Alberta Flooding: Local Knowledge and Intelligent Design of Culvert Structures Yield Improved Efficiency and Durability

By Ron Prychitko, P. ENG.

In late June of this year, record flooding in Alberta washed out the Trans-Canada Highway where it crossed Cougar Creek, in Canmore. Reports of up to 300 mm of rain in the area in little more than 24 hours combined with the spring snowmelt from the mountains coalesced to create a raging torrent of destruction. 

The result: a perfect storm.

Cougar Creek, typically dry throughout 90 percent of the year and contained within banks some 50 metres in width, was suddenly and violently transformed into a vicious and abrasive torrent of rushing water, rocks, boulders, trees and debris, in places swelling to 150 metres in width. As the storm raged, Cougar Creek was hastily carving out a new path through the Bow Valley. And it was, literally, unstoppable.

With the Trans-Canada Highway and CPR mainline closed, Canmore’s only remaining east-west route was Elk Run Boulevard, located just upstream from the Trans-Canada crossing. The Cougar Creek buried steel structure at Elk Run, installed in 1982, is a horizontal ellipse, Super-Span culvert design, 9.5 metre span by 6.45 metre rise. It features corrugated steel plates 4.0 mm in thickness, with structural plate ribs at 1.8 m centers, as well as concrete thrust beams. Miraculously, due to the special features incorporated into the structure by designer Jens Madsen, along with the co-ordinated diligence and hard work of emergency personnel, engineers and local contractors, ‘the little culvert that could’ continued to function and remained structurally sound, even as the aggressive torrent began to take out road embankment fill beside the headwalls and threatened to crest the road.

The Super-Span® corrugated steel structure utilizes Multi-Plate (SPCSP) and, with some minor modifications, achieves an effective long-span soil/steel structure. Importantly, during the planning stages for this culvert installation, some strategic thinking and prudent design decisions led to the specification and incorporation of some unique special features at the site, including a protective steel plate nosing and concrete paved invert, collars, cut-off walls, headwalls and wingwalls.

And, although the culvert structure received help, the special features incorporated at the design stage proved to be very effective in doing their job for the duration of the flood. Trackhoes and dump trucks were deployed to replace the diminishing road embankment fill around the upstream section of the crossing, to prevent the entire crossing from washing out. This emergency work continued diligently over the next several days and succeeded in preventing a catastrophic breach. When the deluge finally ended, water levels quickly subsided, and in about a week the creek was again dry.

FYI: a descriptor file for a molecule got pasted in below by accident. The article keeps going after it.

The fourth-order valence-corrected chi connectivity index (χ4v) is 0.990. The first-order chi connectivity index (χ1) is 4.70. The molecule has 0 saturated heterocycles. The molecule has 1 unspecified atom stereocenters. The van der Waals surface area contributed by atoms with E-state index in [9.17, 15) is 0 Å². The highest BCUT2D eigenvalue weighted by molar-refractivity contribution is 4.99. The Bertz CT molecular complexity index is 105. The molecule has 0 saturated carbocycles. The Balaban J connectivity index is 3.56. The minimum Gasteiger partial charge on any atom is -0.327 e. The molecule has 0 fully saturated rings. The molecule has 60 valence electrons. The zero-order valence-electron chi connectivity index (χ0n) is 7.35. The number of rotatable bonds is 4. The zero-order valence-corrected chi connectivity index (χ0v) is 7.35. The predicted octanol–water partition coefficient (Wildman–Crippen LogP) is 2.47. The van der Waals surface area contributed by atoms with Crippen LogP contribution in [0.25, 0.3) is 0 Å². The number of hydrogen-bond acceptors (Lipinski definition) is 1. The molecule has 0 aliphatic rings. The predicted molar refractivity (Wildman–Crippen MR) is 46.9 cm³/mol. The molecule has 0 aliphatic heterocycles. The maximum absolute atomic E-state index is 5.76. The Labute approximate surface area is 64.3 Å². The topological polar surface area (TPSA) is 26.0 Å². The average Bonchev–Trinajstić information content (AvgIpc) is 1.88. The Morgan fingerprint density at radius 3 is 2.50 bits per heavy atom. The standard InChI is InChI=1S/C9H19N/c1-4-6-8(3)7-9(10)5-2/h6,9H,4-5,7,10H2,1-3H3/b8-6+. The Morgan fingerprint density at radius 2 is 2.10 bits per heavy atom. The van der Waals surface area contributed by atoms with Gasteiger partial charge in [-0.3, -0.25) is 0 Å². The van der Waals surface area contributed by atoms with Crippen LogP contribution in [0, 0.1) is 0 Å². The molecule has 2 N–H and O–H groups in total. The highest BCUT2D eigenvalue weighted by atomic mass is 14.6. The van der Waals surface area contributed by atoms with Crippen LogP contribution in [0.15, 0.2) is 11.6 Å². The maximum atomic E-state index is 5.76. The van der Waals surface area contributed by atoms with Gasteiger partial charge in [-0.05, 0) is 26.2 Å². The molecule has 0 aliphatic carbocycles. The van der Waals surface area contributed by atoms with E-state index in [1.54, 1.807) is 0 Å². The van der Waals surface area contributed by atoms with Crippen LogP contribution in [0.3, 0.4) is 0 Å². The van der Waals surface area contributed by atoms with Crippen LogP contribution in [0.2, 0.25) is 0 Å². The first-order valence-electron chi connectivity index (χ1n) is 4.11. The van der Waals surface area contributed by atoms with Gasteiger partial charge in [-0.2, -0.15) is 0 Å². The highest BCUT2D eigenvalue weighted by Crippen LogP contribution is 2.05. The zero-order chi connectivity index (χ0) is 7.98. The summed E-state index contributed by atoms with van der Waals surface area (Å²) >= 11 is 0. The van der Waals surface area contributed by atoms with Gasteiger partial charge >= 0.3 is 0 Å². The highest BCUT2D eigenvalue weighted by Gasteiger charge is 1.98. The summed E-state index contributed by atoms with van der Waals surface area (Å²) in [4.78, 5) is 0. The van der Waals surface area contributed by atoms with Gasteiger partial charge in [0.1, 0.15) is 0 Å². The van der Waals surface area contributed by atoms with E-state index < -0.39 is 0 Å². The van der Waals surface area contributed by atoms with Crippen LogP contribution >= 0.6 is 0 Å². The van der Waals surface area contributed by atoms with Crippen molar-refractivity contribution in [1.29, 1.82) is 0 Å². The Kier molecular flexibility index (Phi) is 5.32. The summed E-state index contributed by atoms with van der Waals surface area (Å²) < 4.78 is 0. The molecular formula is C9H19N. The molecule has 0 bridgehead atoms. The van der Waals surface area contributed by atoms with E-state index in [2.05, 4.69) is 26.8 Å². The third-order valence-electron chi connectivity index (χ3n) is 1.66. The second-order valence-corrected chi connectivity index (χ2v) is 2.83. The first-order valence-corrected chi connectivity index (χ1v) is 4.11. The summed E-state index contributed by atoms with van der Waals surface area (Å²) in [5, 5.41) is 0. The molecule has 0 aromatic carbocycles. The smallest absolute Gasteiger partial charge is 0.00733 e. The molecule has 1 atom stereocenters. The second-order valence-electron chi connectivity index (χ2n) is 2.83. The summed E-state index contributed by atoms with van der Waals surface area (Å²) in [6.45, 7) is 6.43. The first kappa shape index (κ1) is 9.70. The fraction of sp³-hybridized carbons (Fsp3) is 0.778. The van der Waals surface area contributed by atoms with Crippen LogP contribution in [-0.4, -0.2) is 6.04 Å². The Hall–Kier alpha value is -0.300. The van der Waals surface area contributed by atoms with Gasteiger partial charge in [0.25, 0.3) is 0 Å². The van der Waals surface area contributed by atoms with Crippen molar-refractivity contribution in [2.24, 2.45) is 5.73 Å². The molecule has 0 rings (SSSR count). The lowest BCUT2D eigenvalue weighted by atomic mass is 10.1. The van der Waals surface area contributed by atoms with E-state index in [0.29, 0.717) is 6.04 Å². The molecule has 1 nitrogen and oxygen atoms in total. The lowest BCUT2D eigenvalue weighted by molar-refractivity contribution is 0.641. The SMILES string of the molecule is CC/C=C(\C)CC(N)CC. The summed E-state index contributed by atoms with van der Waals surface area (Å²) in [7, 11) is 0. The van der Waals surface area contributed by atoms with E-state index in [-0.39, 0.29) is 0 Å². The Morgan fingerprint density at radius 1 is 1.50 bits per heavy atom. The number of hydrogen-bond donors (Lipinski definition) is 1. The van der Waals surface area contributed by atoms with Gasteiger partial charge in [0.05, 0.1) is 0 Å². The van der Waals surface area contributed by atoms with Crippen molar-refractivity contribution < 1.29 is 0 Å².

As evidenced in the photos below, a subsequent inspection by CSPI representatives in July revealed that, despite the beating dished out by Mother Nature, this 32 year old corrugated steel culvert structure remained in excellent condition. The headwalls, wingwalls and cut-off walls had effectively directed flows through the culvert to help protect the road. Moreover, a protective steel plate ring at the entrance and sacrificial paved concrete invert running throughout the length of the structure further assisted the culvert in fulfilling its defensive role.

“The fact that this structure continued to work throughout the flooding is a testament to the importance of applying local knowledge during the design stage, to identify and incorporate whatever relevant special features can increase the performance and protection efficiencies of a culvert,” says Dave Penny, Executive Director of the Corrugated Steel Pipe Institute. “In this case, the local designers were intimately versed in the infrequent but extreme flashiness of Cougar Creek, so, at the planning stages of the installation, they were fully cognizant that a headwall and wingwalls would enhance the structure’s ability to direct heavy flows of water and debris through the culvert during rainfalls and runoffs. That, in turn, would facilitate maximum throughput of the pipe, while optimizing protection of the road and the embankment,” he adds.

After the flood, at a TAC/ATC Structures Standing Committee meeting, Des Williamson, Chief Bridge Engineer for Alberta Transportation, reviewed the files of many bridges that were destroyed. He was also able to share with Canada’s bridge engineers the story of how this 32 year old SPCSP culvert came through the Cougar Creek flood with flying colours.

For information on planning and designing corrugated steel structures, contact the Corrugated Steel Pipe Institute (CSPI): Ph 519.650.8080, Fax: 519.650.8081, email: